Rabbi Rami, I am Catholic and I am not happy to say it but this is the church at its worst. The thing that keeps me going is that for every unjust and cruel clergyman or layperson that makes news, there are many who are truly loving and compassionate. That is the hope for the future.

Shalom,
David

Rabbi Rami said...

Thanks, David. I never thought to see what the Church reaction to the stepfather was. Adds insult to injury. I understand how painful this must be to thinking Catholics, but I am so happy that there are people like you who are pained by this. There are things done by rabbis in the name of Judaism that are horrifying to me. I would hope people in every religion have the courage to be outraged when their religions become obscene. Eventually I hope common sense would prevail, but I doubt it.

Karen said...

This must be the Catholic Church's moment in time to have their "dark night of the soul" (if I'm saying it correctly). I haven't heard too much "good news" about the church of late -- very few hands in the upper branches of the church in leadership roles are reaching out with love and compassion. This Brazil event is one; the proclamation from the Pope in Africa this week about condom usage and prevention of HIV is another; etc. and so forth. What is going on? Why is the Catholic Church trying to terrorize people in such a way? Maybe the Catholic Church is recognizing that its power and influence is quickly eroding and it's running scared! I hope those in leadership truly listen to those like David (see above). May the outrage of the Catholic congregation reach the ears of the Pope!

Patti said...

"obscenity is a religion of love made heartless by its own law."

This sentence (or clause) is extremely thought provoking and well written. Thank you

Having been an anti-abortion christian I can remember how it feels to put the law before people. It feels righteous, proud and indignant. As if you watch their sin and almost revel in your own supposed holiness.

It is sickening. I am trying to not feel the same now about those that oppose abortion and the other things I find abhorrent. Where do we find common ground in the midst of the hate without become haters or soul-judgers?

dtedac said...

Karen, in response to your comments, I believe that we are passing through the dark night of the soul. Certainly there is a struggle taking place between the application of the letter of the law and the spirit of the law. In this case and in the case of the Pope's remarks about condoms and HIV, we see clearly that the letter of the law is being followed by the upper hierarchy. We are also seeing that these proclamations do not evoke blind obedience by the rest of the church (if that ever was the case.) I think that it's time for the hierarchy to remember the phrase "sensum fidelium", the sense of the faithful. Listen to the many voices throughout the community and try to see their points of view. John Henry Newman (who will be beatified this year) said "The voice of the whole Church will in time make itself heard." May it be so and soon.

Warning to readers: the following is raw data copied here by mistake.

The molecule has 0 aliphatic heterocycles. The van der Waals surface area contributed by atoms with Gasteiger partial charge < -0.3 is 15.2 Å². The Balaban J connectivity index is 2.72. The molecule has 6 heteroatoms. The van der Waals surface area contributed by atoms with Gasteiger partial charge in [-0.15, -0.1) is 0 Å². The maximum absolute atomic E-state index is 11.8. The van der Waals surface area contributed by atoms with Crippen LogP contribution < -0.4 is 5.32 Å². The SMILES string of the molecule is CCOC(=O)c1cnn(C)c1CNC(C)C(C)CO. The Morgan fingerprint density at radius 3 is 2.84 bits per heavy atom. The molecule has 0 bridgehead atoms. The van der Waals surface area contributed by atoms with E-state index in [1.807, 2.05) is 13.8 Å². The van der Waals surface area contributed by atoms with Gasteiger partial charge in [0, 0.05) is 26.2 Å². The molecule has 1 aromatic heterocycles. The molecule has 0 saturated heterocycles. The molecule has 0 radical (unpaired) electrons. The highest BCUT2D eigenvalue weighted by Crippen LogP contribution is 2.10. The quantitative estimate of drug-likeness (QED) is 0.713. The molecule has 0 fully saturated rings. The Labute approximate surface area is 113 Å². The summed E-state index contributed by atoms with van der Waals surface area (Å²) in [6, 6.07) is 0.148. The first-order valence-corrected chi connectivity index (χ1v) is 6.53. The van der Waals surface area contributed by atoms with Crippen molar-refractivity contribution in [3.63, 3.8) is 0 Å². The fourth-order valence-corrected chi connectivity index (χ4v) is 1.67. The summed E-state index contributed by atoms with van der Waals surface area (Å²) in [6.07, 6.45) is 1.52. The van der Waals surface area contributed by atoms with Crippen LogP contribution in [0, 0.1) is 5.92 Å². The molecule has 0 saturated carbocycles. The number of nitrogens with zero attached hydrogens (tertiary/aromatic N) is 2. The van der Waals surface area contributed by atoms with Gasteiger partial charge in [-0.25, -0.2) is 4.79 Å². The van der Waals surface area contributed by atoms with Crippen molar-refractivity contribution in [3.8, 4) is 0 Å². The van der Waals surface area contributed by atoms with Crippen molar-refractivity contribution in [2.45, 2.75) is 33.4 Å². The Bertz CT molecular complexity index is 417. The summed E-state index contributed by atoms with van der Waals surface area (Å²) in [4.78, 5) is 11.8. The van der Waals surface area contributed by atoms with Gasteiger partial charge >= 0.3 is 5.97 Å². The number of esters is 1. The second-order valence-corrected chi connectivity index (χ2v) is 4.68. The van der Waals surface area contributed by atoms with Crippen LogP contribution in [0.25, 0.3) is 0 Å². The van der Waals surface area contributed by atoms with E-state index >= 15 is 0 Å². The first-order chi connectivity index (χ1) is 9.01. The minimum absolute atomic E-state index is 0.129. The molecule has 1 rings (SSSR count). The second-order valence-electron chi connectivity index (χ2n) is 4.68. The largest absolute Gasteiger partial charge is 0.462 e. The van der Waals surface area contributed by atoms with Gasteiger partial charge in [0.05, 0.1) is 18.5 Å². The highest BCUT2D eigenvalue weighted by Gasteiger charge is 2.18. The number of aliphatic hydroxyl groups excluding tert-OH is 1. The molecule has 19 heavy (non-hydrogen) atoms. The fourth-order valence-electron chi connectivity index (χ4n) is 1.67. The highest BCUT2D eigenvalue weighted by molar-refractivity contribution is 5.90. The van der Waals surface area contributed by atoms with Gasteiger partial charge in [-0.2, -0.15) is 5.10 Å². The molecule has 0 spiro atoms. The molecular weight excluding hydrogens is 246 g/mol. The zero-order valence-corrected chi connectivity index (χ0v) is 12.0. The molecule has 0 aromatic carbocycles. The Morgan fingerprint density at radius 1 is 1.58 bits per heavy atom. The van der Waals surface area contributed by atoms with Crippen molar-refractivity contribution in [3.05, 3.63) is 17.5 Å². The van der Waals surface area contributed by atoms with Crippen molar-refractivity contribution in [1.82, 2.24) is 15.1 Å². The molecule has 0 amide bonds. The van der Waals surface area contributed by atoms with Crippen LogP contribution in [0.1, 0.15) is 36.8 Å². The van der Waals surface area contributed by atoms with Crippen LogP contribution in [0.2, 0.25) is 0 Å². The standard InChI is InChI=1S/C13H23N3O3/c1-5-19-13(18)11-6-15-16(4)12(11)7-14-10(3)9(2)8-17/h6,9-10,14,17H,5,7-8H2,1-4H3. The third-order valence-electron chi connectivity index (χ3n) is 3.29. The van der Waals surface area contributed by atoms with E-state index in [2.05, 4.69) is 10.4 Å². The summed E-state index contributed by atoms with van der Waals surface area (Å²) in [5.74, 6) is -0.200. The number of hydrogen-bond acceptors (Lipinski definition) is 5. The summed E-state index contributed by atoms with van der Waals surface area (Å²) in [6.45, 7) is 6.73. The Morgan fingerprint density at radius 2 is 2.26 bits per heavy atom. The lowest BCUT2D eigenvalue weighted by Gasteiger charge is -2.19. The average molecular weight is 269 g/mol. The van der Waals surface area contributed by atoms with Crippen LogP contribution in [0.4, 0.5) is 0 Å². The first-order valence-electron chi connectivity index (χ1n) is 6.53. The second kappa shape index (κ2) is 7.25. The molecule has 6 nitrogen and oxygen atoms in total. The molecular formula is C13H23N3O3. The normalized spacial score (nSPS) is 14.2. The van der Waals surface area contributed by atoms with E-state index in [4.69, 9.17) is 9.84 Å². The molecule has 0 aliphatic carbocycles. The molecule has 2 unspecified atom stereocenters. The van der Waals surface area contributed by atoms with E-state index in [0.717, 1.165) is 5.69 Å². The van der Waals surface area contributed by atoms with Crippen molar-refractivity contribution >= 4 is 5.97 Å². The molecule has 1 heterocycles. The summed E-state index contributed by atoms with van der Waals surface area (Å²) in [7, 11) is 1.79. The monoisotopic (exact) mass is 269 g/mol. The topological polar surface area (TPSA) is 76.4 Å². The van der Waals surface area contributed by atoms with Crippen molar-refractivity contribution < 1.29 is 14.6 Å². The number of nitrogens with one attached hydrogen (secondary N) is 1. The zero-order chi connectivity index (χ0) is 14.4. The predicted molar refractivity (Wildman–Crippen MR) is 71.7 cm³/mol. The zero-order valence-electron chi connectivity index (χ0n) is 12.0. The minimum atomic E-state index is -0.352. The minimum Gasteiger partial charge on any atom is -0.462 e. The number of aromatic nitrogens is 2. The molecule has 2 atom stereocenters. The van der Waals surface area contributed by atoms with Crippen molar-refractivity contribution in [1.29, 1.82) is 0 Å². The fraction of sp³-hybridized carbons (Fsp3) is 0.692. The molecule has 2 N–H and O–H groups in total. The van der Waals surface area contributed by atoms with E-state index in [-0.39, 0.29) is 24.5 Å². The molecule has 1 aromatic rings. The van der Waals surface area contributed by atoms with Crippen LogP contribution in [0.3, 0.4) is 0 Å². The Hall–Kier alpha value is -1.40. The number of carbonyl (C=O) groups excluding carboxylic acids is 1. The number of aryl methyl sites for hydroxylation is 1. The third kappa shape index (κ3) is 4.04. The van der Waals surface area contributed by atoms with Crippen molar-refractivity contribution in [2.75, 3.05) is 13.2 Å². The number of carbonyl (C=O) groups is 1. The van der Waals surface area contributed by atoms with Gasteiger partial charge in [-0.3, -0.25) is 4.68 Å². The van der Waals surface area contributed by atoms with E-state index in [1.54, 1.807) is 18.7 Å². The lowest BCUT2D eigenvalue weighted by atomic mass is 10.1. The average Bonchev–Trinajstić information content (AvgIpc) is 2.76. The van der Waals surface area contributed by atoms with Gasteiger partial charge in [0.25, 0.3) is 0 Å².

Grégoire said...

Hey Karen,

This must be the Catholic Church's moment in time to have their "dark night of the soul" (if I'm saying it correctly).

You said it perfectly.

Carl Jung and Sigmund Freud had a deep friendship (possibly more intimate than usually imagined) which collapsed through misunderstanding. They reconciled late in life and used that term to describe the pain of separation.

In context the phrase usually implies a crisis which brings forth a new and previously impossible self-awareness. I'm hopeful that the Catholic Church might find the strength to restructure itself or at least come to a more comprehensive understanding of its place in the world at some point.

Not being a Catholic I don't criticize it, but I hope (as you seem to) that whatever troubles are plaguing any organization can be the catalyst for positive change rather than merely obstacles.

Best,

G

Peter M. Schogol said...

The phrase "dark night of the soul" originates with St. John of the Cross, a 16th-century Spanish Carmelite priest. It need not indicate "a crisis which brings forth a new and previously impossible self-awareness." It can simply mean a nullity within one's soul which produces or admits no light. It is an inner experience of what Martin Buber called "the eclipse of God." It has led some people to madness.

I can't emphasize enough that a dark night of the soul does not always end happily ever after.